The Siren Mentality

| October 29, 2010 @ 5:48 pm | 25 Replies

This is what is going to kill more Alabamians than anything else in future tornado outbreaks.

For some reason, it seems like people in our state are born with the notion that you should hear an outdoor warning siren before every tornado. After almost any severe weather event, our folks in the newsroom will interview somebody that says “I never heard the siren” before the tornado arrived. The national media, generally based in New York or the West Coast, typically are clueless about the warning process and love these sound bites.

Quite frankly, if it was up to me, all of the outdoor warning sirens were be taken down and put out of service. That way, you KNOW you will never hear one.

The truth is that sirens are horribly ineffective at reaching people inside a building, whether it be a home, office, church, or school. And, even their outdoor range is very limited.

Sirens were a product of the Cold War, when we had the threat of a nuclear attack from the Soviet Union, or Cuba. It was a great idea in 1955, but this is 2010, and we have the technology to put these things to bed.

Yes, for now, the best solution is a NOAA Weather Radio. The new models are digital, which means you can select the counties for which the alarm sounds. Every Alabama home and business needs one.

But, we are rapidly moving into a time when technology will pass Weather Radio by. You can get warnings on your phone (cell or home) with services like WeatherCall, and apps are being developed that offer warnings on your phone based on GPS location information.

The bottom line is this… never, and I mean never, rely on an outdoor warning siren to let you know a tornado is coming. Have a working NOAA Weather Radio receiver programmed properly in your home, and have WeatherCall or a similar service active for your phone. Getting the warning does save lives during tornado outbreaks, and it is time for the siren mentality to end.


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James Spann is one of the most recognized and trusted television meteorologists in the industry. He holds the AMS CCM designation and television seals from the AMS and NWA. He is a past winner of the Broadcast Meteorologist of the Year from both professional organizations.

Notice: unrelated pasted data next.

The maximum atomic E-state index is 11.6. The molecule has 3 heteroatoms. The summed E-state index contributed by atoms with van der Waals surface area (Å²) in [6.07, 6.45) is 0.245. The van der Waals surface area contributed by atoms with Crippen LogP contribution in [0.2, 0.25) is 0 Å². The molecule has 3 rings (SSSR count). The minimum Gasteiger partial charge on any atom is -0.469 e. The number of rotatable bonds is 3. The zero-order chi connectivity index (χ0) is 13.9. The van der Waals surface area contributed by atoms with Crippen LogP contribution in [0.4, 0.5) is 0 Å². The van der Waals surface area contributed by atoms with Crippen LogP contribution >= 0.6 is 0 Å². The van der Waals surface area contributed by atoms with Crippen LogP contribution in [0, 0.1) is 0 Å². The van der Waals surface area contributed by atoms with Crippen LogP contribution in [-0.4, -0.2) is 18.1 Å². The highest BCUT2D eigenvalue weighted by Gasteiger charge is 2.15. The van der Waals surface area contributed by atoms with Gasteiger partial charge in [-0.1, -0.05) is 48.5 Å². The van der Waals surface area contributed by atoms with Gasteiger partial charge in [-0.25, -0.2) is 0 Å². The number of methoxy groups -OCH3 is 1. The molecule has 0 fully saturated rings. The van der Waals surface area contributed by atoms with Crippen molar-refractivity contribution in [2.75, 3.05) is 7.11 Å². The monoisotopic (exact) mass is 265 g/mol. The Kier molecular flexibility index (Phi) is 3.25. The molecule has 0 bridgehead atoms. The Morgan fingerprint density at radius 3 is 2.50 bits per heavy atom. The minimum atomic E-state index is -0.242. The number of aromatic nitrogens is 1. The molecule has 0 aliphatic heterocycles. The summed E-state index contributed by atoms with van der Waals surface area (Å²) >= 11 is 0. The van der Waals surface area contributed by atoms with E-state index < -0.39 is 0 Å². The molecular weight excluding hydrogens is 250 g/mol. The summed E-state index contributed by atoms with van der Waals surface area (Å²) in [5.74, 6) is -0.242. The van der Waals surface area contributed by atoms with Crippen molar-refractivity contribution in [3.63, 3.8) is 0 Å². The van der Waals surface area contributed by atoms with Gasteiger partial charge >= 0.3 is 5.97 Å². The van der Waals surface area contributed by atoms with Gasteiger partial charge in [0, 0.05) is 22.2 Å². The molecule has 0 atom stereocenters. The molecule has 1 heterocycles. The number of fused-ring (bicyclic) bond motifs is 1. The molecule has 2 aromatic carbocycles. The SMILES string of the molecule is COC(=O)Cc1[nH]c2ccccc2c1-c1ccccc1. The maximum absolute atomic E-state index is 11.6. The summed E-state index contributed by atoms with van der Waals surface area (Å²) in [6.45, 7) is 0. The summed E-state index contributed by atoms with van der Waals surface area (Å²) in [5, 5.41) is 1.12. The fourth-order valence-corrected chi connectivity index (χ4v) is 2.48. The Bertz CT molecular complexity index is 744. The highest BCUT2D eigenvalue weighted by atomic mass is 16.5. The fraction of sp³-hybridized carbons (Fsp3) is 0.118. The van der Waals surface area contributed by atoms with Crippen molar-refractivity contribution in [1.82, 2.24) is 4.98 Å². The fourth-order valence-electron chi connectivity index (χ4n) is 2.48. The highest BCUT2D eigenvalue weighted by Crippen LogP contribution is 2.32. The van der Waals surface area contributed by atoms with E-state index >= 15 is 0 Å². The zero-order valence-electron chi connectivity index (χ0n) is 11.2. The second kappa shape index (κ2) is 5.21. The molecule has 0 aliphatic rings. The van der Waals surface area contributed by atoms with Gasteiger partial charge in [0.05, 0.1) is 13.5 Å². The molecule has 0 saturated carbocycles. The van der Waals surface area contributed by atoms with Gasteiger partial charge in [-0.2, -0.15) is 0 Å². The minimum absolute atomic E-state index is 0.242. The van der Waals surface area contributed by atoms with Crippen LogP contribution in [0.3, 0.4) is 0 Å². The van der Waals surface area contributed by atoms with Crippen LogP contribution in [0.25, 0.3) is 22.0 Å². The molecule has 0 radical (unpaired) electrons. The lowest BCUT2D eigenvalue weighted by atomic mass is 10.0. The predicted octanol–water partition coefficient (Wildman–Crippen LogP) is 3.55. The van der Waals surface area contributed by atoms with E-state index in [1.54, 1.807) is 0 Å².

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  1. Dave says:

    Is there a way to get a simple text message to a cell phone for weather warnings?

  2. Jeffrey White says:

    James, I will agree with you on this. Of course I have so many different things going off at my house (cell phone has a NOAA program, Volunteer UHF radio, NOAH weather radio and usually 2 or 3 streams on the internet if active weather). But I will say this for the new one in Sycamore. It gets in the house JUST FINE. I have never heard anything like it before, but the EMA can talk over it as clear as a bell ringing and it sounds like “god is talking” from above even inside with the TV on. Then the siren part is deafening. But the other day when I was out inn the field taking pictures of the wall cloud, the storm was passing when the voices came across.

  3. Kevin says:

    Us older folks grew up on these sirens,due to lack of any other methods of warnings.But I,like you,James,think it is time to put them in the past.I have one within a mile of my house,and rarely ever hear it.The weather radio will certainly get my attention,though.And it DOES do it’s job,and that means alert me of everything that happens.But I NEVER turn it off,because you never know when the warning is for you!

  4. Kay says:

    I have never checked Weathercall, but I have texts from the Weather Channel everyday. Daily weather, severe weather, you can sign up how ever you want to!!

  5. Dustin says:

    I think of sirens now as more of a tradition than an actual effective way to warn people.

  6. Jay says: